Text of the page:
Alberta Social Network
Does Alberta need its own Social Network?
Yes. We believe with the tech giants having a monopoly on social networks globally is a bad idea. In fact, we strongly believe that the future of the internet is local. Our mission is to create a local social network to allow Albertans to share information, post locally relevant information, and advertise to a local audience.
How is it possible to create an Alberta Social Network?
We believe it's possible, but not easy. The current social networks like Facebook, Instagram, and Twitter are ingrained into our culture, media, and government. It's difficult to find a news story that does not reference or promote a page or news story that originated from Facebook or Twitter. With that said, we believe it can be done using technology and innovation that has already been proven.
Open Source - It's counter-intuitive but for localized social networks to form there needs to be more than one project to prove the concept. Using an open-source philosophy multiple towns, areas, and communities could have their own local social network. Sites like TownPost have already proven this can work to create a viable buy and sell marketplace.
De-Centralized - There are many advantages when you are Facebook and own the whole network with billions of dollars, especially with an army of Facebook Group admins willing to work for free. But where there is centralization and a monopoly, there is always room for small innovative entrepreneurs to fill in where the behemoths fail. With a de-centralized model, there is more room for local customizations, auctions, and partnerships with local community organizations or municipal governments.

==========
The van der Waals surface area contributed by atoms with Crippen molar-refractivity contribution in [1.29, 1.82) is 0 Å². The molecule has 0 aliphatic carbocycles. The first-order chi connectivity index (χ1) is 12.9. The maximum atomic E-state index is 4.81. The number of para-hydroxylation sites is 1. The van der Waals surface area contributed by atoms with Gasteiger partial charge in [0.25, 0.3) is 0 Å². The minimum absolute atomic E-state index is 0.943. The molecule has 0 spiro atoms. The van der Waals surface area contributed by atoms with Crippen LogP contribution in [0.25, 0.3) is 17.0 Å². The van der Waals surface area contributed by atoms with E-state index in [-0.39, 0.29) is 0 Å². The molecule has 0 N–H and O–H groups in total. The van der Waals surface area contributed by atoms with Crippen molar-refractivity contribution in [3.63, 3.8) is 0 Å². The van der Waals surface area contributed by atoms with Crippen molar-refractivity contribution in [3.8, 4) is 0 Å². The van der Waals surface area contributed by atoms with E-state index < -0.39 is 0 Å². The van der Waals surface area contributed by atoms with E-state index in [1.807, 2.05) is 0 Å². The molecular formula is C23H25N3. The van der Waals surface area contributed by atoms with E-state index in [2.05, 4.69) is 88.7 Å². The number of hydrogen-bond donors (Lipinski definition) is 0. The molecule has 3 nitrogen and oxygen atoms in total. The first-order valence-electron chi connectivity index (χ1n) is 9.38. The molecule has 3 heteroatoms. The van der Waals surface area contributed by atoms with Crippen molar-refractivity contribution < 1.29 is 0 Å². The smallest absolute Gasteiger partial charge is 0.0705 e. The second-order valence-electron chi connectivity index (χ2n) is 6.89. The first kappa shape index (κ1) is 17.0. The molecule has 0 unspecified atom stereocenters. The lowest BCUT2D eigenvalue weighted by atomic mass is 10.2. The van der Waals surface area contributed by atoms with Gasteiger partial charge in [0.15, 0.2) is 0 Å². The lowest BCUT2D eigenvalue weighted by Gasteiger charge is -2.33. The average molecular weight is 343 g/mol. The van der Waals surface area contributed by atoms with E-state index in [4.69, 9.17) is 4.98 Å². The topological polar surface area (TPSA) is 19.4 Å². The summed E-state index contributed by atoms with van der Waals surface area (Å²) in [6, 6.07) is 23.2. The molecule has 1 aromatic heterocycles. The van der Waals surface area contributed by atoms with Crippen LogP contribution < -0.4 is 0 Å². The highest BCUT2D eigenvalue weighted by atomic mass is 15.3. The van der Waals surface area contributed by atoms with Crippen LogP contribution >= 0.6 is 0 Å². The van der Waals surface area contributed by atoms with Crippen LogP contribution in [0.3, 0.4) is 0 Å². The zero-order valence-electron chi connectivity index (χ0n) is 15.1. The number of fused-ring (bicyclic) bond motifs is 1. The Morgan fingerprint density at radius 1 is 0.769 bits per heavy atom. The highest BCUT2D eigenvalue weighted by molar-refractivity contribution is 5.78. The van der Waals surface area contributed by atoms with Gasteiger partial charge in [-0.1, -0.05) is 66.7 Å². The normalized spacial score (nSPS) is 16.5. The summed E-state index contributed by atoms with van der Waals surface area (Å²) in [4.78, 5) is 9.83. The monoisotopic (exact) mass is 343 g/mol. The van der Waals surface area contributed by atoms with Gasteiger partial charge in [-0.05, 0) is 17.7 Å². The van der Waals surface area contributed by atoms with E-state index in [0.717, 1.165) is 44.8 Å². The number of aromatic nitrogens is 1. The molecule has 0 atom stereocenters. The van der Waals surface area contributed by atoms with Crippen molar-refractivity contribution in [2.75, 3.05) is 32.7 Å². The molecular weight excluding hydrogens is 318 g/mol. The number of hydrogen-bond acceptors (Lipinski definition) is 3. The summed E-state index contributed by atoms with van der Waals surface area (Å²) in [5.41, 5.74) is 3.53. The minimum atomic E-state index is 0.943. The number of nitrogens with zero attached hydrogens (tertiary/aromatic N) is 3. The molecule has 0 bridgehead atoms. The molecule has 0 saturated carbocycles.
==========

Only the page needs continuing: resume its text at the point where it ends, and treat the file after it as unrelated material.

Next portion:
Shared Profits - Co-operative Model
We believe there is also an opportunity to use the Co-op model, which is well known in Alberta, to establish a "Community-Owned and Operated" design. Imagine if residents, businesses, local governments, and community organizations all owned a stake in this new social network. Instead of businesses spending money on Facebook ads that immediately leaves Canada, revenue could be re-allocated to the local marketplace and used to promote to surrounding communities. The "Group Admins" would actually earn something for their time, as well as anyone else investing time and energy into building the network up.
Small Local Social Networks are Inevitable
It's likely that local social networks are going to emerge if there truly is a need for them. Cryptocurrencies are a great modern example of how this can work currently on the internet. It started with Bitcoin just a few years ago and now there are hundreds or thousands of startups creating their own crypto projects. The competition will be fierce, many of these sites will fail to launch or struggle to get traction but eventually, some will rise above the rest and create a proof of concept for other communities.
Do you think building an Alberta Social Network is possible? Maybe you want to be a part of it or start your own? Send and e-mail to general support at email@example.com including your name and a brief note about why you are interested in this concept.